Jan Van de Velde went to the final hole in 1999 with a three-stroke lead, needing a mere double-bogey to claim the title for France. Instead, he banged the tee shot far right of the fairway, hit the next shot off a grandstand and wound up in the Barry Burn, which led him to shed his socks and shoes, roll up his pant legs and delve into the frigid creek for a possible shot.
 
He eventually decided to take a penalty drop, but that scene remains an enduring legacy from the last Open at Carnoustie -- especially when Van de Velde took a triple-bogey 7 and lost to Paul Lawrie in a playoff.
 
Van de Velde didn't qualify for this year's Open, his career on hold as he deals with a mysterious illness. He underwent tests just this week in hopes of discovering the cause of his debilitating pain.
 
Lawrie, a native son from right up the road in Aberdeen, is the last European to win a major. The eight-year winless drought has stirred up no shortage of theories why the continent that dominates the U.S. in Ryder Cup doesn't fare as well individually.
 
'Now is the time,' said Colin Montgomerie, who's never won a major in his long, illustrious career. 'I think one of us should come forward. I think we are good enough to come forward now and win.'
 
Paired with Woods, Lawrie wasn't given much chance of a repeat at the scene of his greatest triumph. One prominent British bookie put the odds at 200-to-1.
 
Still, Lawrie hopes more people will come to appreciate his remarkable triumph in '99, when he overcame a 10-shot deficit on the final day by shooting a 4-under 67 on a course where the best cumulative score was 6 over.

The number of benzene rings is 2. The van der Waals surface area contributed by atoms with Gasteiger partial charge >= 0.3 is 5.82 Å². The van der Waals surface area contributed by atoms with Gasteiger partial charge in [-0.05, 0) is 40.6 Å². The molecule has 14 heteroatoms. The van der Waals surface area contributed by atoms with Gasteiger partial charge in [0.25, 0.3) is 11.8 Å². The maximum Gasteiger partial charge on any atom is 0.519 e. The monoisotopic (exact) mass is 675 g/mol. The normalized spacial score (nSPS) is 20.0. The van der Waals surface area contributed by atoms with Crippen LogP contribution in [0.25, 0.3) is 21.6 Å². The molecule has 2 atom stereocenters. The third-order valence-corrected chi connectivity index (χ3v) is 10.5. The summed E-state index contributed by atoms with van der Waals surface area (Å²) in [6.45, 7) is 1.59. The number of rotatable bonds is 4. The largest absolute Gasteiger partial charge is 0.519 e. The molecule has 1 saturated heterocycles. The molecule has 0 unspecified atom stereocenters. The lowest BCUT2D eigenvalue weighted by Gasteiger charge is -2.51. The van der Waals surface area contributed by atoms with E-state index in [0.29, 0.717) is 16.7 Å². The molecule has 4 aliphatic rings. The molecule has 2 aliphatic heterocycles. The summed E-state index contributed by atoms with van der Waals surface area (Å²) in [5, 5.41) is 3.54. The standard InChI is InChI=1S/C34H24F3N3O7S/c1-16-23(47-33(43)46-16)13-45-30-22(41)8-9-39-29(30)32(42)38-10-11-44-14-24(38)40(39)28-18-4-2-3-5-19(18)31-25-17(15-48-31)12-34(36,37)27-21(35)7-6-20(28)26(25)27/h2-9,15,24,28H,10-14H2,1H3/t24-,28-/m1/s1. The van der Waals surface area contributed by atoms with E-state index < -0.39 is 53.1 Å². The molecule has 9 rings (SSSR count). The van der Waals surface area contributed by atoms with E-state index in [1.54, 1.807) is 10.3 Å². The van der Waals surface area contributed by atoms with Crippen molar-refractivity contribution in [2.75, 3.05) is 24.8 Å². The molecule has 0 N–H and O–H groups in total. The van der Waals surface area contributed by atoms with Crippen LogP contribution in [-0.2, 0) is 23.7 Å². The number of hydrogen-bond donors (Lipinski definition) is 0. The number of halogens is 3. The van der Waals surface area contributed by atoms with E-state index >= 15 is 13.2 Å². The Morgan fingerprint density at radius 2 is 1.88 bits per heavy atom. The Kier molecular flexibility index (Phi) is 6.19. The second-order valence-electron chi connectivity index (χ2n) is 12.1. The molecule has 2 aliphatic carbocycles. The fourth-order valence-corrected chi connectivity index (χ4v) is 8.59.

It will take a much better score than that to win this time.
 
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  • Ogilvy urges distance rollback of ball

    By Golf Channel DigitalNovember 23, 2017, 8:49 pm

    Add Geoff Ogilvy to the chorus of voices calling for a distance rollback of the golf ball.

    In an interview before the start of the Emirates Australian Open, Ogilvy said a "time-out" is needed for governing bodies to deal with the issue.

    "It's complete nonsense," he said, according to an Australian website. "In my career, it’s gone from 300 yards was a massive hit to you’re a shorter hitter on tour now, legitimately short. It’s changed the way we play great golf courses and that is the crime. It isn’t that the ball goes 400, that’s neither here nor there. It’s the fact the ball going 400 doesn’t makes Augusta work properly, it functions completely wrong.’’


    Full-field scores from the Emirates Australian Open


    Ogilvy used an example from American baseball to help get his point across to an Australian audience.

    “Major League Baseball in America, they use wooden bats, and everywhere else in baseball they use aluminium bats,’’ he said. “And when the major leaguers use aluminium bats they don’t even have to touch it and it completely destroys their stadiums. It’s just comedy.

    “That’s kind of what’s happened to us at least with the drivers of these big hitters; We’ve completely outgrown the stadiums. So do you rebuild every stadium in the world? That’s expensive. Or make the ball go shorter? It seems relatively simple from that perspective.’’

    Ogilvy, an Australian who won the 2006 U.S. Open, said he believes there will be a rollback, but admitted it would be a "challenge" for manufacturers to produce a ball that flies shorter for pros but does not lose distance when struck by recreational players.